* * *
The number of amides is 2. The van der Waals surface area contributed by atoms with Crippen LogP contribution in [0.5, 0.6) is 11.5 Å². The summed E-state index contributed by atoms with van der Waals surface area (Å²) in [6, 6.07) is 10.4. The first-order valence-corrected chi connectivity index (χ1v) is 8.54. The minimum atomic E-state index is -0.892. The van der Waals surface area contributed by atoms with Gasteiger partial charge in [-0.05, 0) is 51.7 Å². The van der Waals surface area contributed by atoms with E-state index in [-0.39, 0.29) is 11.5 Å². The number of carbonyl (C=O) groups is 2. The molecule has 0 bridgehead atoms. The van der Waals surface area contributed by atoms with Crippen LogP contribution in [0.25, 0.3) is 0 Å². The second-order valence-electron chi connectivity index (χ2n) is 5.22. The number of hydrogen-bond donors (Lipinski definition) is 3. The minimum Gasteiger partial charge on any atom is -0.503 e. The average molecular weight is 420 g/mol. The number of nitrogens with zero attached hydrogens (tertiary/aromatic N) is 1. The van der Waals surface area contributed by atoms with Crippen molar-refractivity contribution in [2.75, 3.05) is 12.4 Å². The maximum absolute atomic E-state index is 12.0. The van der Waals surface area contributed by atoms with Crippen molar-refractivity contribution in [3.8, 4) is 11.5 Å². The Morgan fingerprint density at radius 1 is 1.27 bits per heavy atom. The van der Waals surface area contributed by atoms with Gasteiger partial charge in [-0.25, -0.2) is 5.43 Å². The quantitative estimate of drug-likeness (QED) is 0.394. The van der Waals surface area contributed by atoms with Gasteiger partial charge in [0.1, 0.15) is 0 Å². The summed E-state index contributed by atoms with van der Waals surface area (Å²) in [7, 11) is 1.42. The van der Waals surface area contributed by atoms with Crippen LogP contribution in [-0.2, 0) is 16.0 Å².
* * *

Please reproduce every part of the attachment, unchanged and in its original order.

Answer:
The number of amides is 2. The van der Waals surface area contributed by atoms with Crippen LogP contribution in [0.5, 0.6) is 11.5 Å². The summed E-state index contributed by atoms with van der Waals surface area (Å²) in [6, 6.07) is 10.4. The first-order valence-corrected chi connectivity index (χ1v) is 8.54. The minimum atomic E-state index is -0.892. The van der Waals surface area contributed by atoms with Gasteiger partial charge in [-0.05, 0) is 51.7 Å². The van der Waals surface area contributed by atoms with E-state index in [-0.39, 0.29) is 11.5 Å². The number of carbonyl (C=O) groups is 2. The molecule has 0 bridgehead atoms. The van der Waals surface area contributed by atoms with Crippen LogP contribution in [0.25, 0.3) is 0 Å². The second-order valence-electron chi connectivity index (χ2n) is 5.22. The number of hydrogen-bond donors (Lipinski definition) is 3. The minimum Gasteiger partial charge on any atom is -0.503 e. The average molecular weight is 420 g/mol. The number of nitrogens with zero attached hydrogens (tertiary/aromatic N) is 1. The van der Waals surface area contributed by atoms with Crippen molar-refractivity contribution in [2.75, 3.05) is 12.4 Å². The maximum absolute atomic E-state index is 12.0. The van der Waals surface area contributed by atoms with Crippen molar-refractivity contribution in [3.8, 4) is 11.5 Å². The Morgan fingerprint density at radius 1 is 1.27 bits per heavy atom. The van der Waals surface area contributed by atoms with Gasteiger partial charge in [-0.25, -0.2) is 5.43 Å². The quantitative estimate of drug-likeness (QED) is 0.394. The van der Waals surface area contributed by atoms with Gasteiger partial charge in [0.1, 0.15) is 0 Å². The summed E-state index contributed by atoms with van der Waals surface area (Å²) in [7, 11) is 1.42. The van der Waals surface area contributed by atoms with Crippen LogP contribution in [-0.2, 0) is 16.0 Å².